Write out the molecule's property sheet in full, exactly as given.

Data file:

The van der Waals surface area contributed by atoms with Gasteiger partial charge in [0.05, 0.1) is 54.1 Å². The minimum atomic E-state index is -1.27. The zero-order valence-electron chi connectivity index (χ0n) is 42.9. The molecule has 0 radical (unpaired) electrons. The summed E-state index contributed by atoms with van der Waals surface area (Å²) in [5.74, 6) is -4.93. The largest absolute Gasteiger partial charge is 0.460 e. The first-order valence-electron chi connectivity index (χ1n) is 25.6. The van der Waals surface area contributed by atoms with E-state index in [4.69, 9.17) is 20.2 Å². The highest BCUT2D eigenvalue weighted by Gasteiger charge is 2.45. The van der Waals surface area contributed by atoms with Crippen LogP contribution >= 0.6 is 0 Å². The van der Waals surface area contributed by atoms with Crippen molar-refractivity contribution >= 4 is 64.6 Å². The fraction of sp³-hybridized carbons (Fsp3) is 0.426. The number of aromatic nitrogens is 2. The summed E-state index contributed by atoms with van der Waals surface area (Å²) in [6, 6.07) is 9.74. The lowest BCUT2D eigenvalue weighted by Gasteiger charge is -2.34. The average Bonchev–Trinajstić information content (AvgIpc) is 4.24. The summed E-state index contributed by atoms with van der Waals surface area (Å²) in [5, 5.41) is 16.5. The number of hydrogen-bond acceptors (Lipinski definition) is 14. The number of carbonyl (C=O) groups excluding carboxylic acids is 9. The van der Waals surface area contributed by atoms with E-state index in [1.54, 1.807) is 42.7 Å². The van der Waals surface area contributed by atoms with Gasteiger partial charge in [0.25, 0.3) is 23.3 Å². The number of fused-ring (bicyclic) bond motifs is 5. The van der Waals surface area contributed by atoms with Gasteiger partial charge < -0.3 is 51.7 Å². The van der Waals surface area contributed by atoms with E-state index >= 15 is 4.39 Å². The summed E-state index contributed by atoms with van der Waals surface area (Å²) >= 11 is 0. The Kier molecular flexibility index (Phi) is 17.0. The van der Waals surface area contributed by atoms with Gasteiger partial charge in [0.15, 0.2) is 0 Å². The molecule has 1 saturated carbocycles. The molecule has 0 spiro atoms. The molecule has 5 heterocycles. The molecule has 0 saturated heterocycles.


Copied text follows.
The van der Waals surface area contributed by atoms with Gasteiger partial charge in [0.05, 0.1) is 54.1 Å². The minimum atomic E-state index is -1.27. The zero-order valence-electron chi connectivity index (χ0n) is 42.9. The molecule has 0 radical (unpaired) electrons. The summed E-state index contributed by atoms with van der Waals surface area (Å²) in [5.74, 6) is -4.93. The largest absolute Gasteiger partial charge is 0.460 e. The first-order valence-electron chi connectivity index (χ1n) is 25.6. The van der Waals surface area contributed by atoms with E-state index in [4.69, 9.17) is 20.2 Å². The highest BCUT2D eigenvalue weighted by Gasteiger charge is 2.45. The van der Waals surface area contributed by atoms with Crippen LogP contribution >= 0.6 is 0 Å². The van der Waals surface area contributed by atoms with Crippen molar-refractivity contribution >= 4 is 64.6 Å². The fraction of sp³-hybridized carbons (Fsp3) is 0.426. The number of aromatic nitrogens is 2. The summed E-state index contributed by atoms with van der Waals surface area (Å²) in [6, 6.07) is 9.74. The lowest BCUT2D eigenvalue weighted by Gasteiger charge is -2.34. The average Bonchev–Trinajstić information content (AvgIpc) is 4.24. The summed E-state index contributed by atoms with van der Waals surface area (Å²) in [5, 5.41) is 16.5. The number of hydrogen-bond acceptors (Lipinski definition) is 14. The number of carbonyl (C=O) groups excluding carboxylic acids is 9. The van der Waals surface area contributed by atoms with E-state index in [1.54, 1.807) is 42.7 Å². The van der Waals surface area contributed by atoms with Gasteiger partial charge in [0.25, 0.3) is 23.3 Å². The number of fused-ring (bicyclic) bond motifs is 5. The van der Waals surface area contributed by atoms with Gasteiger partial charge < -0.3 is 51.7 Å². The van der Waals surface area contributed by atoms with E-state index >= 15 is 4.39 Å². The summed E-state index contributed by atoms with van der Waals surface area (Å²) >= 11 is 0. The Kier molecular flexibility index (Phi) is 17.0. The van der Waals surface area contributed by atoms with Gasteiger partial charge in [0.15, 0.2) is 0 Å². The molecule has 1 saturated carbocycles. The molecule has 0 spiro atoms. The molecule has 5 heterocycles. The molecule has 0 saturated heterocycles.